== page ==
The USDA has notified the Georgia Farm Service Agency that the 1999 Non-insured Crop Disaster Assistance Program (NAP) for yields have been modified to better reflect actual hay losses for Georgia farmers.
Based upon the information FSA provided, USDA has modified the 1999 NAP yield for hybrid bermudagrass hay from 2.6 tons per acre to 5.3 tons per acre. As a result of the new yield findings, all NAP area loss calculations and NAP payments impacted by the change must be recalculated and approved by FSA.
“Georgia Farm Bureau was very concerned about the low yield that USDA originally was using to calculate assistance payments for Georgia bermudagrass hay producers. After suffering through several years of drought conditions, our farmers need all of the help they can get to stay in business,” says Wayne Dollar, Georgia Farm Bureau president.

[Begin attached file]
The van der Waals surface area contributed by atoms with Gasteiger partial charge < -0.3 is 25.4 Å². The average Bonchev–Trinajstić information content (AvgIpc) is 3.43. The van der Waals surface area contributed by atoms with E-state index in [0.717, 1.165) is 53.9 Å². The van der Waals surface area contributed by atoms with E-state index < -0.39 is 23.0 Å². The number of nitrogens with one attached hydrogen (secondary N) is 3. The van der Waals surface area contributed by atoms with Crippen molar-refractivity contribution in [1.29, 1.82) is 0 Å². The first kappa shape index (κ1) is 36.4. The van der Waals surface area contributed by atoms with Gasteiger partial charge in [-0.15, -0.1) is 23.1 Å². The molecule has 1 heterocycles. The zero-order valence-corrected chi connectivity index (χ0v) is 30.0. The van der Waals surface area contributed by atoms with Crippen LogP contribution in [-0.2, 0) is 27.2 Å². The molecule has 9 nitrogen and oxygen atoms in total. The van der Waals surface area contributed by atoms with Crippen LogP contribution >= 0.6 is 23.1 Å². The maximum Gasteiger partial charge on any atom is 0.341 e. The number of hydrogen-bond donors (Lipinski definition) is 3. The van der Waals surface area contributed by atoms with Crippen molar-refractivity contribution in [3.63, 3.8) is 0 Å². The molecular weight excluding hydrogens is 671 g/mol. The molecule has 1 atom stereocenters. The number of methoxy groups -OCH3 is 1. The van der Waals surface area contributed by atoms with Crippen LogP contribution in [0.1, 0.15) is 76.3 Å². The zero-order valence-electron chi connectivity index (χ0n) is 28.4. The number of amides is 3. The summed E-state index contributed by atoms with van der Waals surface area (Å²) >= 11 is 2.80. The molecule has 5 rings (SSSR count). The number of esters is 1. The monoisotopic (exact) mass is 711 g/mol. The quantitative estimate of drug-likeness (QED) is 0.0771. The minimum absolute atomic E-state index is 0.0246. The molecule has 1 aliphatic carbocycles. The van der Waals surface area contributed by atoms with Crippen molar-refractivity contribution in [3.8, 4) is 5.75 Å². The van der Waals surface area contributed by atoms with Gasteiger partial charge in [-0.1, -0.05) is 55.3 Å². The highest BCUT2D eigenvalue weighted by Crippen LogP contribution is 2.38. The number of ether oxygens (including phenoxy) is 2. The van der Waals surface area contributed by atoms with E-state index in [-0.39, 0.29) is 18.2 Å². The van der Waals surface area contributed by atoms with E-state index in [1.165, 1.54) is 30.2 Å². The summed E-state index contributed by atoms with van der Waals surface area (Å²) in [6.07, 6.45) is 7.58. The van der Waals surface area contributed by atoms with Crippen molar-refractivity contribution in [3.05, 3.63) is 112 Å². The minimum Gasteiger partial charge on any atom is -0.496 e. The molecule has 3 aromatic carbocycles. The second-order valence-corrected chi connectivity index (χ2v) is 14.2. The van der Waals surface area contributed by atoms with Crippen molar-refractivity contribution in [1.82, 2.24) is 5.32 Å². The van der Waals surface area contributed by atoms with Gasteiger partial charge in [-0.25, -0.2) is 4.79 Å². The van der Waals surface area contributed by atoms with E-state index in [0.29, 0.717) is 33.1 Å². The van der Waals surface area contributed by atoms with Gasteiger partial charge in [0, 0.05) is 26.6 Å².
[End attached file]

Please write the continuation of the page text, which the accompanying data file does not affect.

“USDA originally used a yield of 2.6 tons per acre, which was derived from data provided by the National Agricultural Statistics Service based on all hay yields,” explained Teresa Lasseter, Georgia FSA executive director. “Our office contended that the NASS data was not a true reflection of the average production potential of hybrid bermuda hay, and we provided USDA with documentation of yield based on trials conducted by the University of Georgia.”
County FSA offices were notified of the amended yields and will be making adjusted payments, says Clark Weaver, Georgia FSA state program chief.
“These changes also impact 2000 Crop Disaster Payments,” says Lasseter. “These 1999 NAP yields must be used to update the 2000 crop table. Any CDP applications affected by crop table changes must be updated, and any additional payments issued and overpayments collected.”